Concepts inXPath satisfiability in the presence of DTDs
Satisfiability
In mathematical logic, satisfiability and validity are elementary concepts of semantics. A formula is satisfiable if it is possible to find an interpretation that makes the formula true. A formula is valid if all interpretations make the formula true. The opposites of these concepts are unsatisfiability and invalidity, that is, a formula is unsatisfiable if none of the interpretations make the formula true, and invalid if some such interpretation makes the formula false.
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XPath
XPath, the XML Path Language, is a query language for selecting nodes from an XML document. In addition, XPath may be used to compute values from the content of an XML document. XPath was defined by the World Wide Web Consortium (W3C) .
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Document Type Definition
A Document Type Definition (DTD) is a set of markup declarations that define a document type for an SGML-family markup language. A DTD uses a terse formal syntax that declares precisely which elements and references may appear where in the document of the particular type, and what the elements¿ contents and attributes are. A DTD can also declare entities which may be used in the instance document. XML uses a subset of SGML DTD.
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NEXPTIME
In computational complexity theory, the complexity class NEXPTIME (sometimes called NEXP) is the set of decision problems that can be solved by a non-deterministic Turing machine using time O(2) for some polynomial p(n), and unlimited space. In terms of NTIME, An important set of NEXPTIME-complete problems relates to succinct circuits. Succinct circuits are simple machines used to describe graphs in exponentially less space.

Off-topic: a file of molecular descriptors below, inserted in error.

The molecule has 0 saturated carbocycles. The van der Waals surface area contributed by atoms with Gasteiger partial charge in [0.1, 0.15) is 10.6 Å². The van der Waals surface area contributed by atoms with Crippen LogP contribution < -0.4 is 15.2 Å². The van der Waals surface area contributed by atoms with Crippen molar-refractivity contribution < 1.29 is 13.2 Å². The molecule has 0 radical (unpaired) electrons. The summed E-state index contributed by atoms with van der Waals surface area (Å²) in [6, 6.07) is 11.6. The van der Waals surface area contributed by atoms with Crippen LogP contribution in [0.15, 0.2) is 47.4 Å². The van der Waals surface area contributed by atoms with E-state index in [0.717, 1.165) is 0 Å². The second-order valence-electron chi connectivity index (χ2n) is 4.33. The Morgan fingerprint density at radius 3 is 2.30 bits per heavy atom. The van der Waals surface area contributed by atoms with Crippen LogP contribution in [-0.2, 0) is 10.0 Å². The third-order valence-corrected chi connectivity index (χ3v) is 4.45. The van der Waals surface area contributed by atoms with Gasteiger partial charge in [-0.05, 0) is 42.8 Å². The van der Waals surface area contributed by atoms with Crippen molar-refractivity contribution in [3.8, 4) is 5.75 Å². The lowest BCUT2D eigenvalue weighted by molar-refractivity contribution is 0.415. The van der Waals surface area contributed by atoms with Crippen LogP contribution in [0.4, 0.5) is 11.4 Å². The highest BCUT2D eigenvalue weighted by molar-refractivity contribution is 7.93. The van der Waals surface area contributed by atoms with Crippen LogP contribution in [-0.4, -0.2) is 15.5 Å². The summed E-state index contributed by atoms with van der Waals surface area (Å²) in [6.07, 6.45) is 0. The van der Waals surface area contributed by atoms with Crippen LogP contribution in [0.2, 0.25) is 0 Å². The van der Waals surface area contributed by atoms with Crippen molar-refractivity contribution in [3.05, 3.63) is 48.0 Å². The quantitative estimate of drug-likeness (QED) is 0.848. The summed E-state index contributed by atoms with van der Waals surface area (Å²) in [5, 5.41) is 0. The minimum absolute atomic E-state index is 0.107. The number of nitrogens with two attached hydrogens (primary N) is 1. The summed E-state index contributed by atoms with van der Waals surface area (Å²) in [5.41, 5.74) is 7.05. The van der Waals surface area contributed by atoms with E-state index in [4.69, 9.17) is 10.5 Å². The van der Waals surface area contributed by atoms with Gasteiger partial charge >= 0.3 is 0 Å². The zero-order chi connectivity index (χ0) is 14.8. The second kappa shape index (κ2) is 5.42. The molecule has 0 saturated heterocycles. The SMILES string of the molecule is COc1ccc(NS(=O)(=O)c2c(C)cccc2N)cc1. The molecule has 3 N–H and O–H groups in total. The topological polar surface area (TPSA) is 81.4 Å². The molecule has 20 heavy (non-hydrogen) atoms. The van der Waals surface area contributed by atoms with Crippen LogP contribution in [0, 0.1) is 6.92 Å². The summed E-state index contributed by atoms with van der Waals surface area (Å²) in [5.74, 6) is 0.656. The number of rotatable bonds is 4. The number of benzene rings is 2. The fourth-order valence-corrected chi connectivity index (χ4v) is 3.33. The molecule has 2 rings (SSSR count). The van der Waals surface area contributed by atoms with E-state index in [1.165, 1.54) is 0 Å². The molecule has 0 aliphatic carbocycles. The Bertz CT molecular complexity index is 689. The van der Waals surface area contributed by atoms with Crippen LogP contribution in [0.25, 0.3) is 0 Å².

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In computational complexity theory, PSPACE is the set of all decision problems which can be solved by a Turing machine using a polynomial amount of space.
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Negation
In logic and mathematics, negation, also called logical complement, is an operation on propositions, truth values, or semantic values more generally. Intuitively, the negation of a proposition is true when that proposition is false, and vice versa. In classical logic negation is normally identified with the truth function that takes truth to falsity and vice versa.
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Undecidable problem
In computability theory and computational complexity theory, an undecidable problem is a decision problem for which it is impossible to construct a single algorithm that always leads to a correct yes-or-no answer. A decision problem is any arbitrary yes-or-no question on an infinite set of inputs. Because of this, it is traditional to define the decision problem equivalently as the set of inputs for which the problem returns yes.
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